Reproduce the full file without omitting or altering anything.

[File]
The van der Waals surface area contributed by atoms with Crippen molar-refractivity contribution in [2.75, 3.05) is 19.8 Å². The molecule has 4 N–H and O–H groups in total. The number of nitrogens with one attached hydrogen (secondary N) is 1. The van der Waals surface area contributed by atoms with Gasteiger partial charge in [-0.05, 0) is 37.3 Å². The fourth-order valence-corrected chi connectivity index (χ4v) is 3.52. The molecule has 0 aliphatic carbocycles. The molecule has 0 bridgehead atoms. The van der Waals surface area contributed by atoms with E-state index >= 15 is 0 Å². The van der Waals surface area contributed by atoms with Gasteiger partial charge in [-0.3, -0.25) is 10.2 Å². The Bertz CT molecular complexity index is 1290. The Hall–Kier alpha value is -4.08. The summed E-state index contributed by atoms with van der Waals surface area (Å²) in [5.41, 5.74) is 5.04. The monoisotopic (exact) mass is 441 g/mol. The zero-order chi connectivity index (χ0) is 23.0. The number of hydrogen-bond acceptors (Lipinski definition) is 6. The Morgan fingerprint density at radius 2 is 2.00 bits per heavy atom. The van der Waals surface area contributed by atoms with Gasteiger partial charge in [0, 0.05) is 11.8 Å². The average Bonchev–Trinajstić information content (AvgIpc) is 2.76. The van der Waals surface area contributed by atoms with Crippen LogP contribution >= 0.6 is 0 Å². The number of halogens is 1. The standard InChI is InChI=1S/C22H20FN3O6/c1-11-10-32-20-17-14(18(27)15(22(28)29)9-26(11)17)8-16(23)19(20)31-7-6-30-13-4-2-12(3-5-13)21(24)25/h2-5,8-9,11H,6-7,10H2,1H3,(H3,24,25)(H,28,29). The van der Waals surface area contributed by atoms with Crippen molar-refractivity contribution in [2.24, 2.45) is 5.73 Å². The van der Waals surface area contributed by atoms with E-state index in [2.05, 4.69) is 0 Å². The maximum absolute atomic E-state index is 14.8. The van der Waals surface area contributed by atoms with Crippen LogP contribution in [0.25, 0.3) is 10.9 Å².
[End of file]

The van der Waals surface area contributed by atoms with Crippen molar-refractivity contribution in [2.75, 3.05) is 19.8 Å². The molecule has 4 N–H and O–H groups in total. The number of nitrogens with one attached hydrogen (secondary N) is 1. The van der Waals surface area contributed by atoms with Gasteiger partial charge in [-0.05, 0) is 37.3 Å². The fourth-order valence-corrected chi connectivity index (χ4v) is 3.52. The molecule has 0 aliphatic carbocycles. The molecule has 0 bridgehead atoms. The van der Waals surface area contributed by atoms with E-state index >= 15 is 0 Å². The van der Waals surface area contributed by atoms with Gasteiger partial charge in [-0.3, -0.25) is 10.2 Å². The Bertz CT molecular complexity index is 1290. The Hall–Kier alpha value is -4.08. The summed E-state index contributed by atoms with van der Waals surface area (Å²) in [5.41, 5.74) is 5.04. The monoisotopic (exact) mass is 441 g/mol. The zero-order chi connectivity index (χ0) is 23.0. The number of hydrogen-bond acceptors (Lipinski definition) is 6. The Morgan fingerprint density at radius 2 is 2.00 bits per heavy atom. The van der Waals surface area contributed by atoms with Gasteiger partial charge in [0, 0.05) is 11.8 Å². The average Bonchev–Trinajstić information content (AvgIpc) is 2.76. The van der Waals surface area contributed by atoms with Crippen LogP contribution >= 0.6 is 0 Å². The number of halogens is 1. The standard InChI is InChI=1S/C22H20FN3O6/c1-11-10-32-20-17-14(18(27)15(22(28)29)9-26(11)17)8-16(23)19(20)31-7-6-30-13-4-2-12(3-5-13)21(24)25/h2-5,8-9,11H,6-7,10H2,1H3,(H3,24,25)(H,28,29). The van der Waals surface area contributed by atoms with Crippen molar-refractivity contribution in [2.24, 2.45) is 5.73 Å². The van der Waals surface area contributed by atoms with E-state index in [2.05, 4.69) is 0 Å². The maximum absolute atomic E-state index is 14.8. The van der Waals surface area contributed by atoms with Crippen LogP contribution in [0.25, 0.3) is 10.9 Å².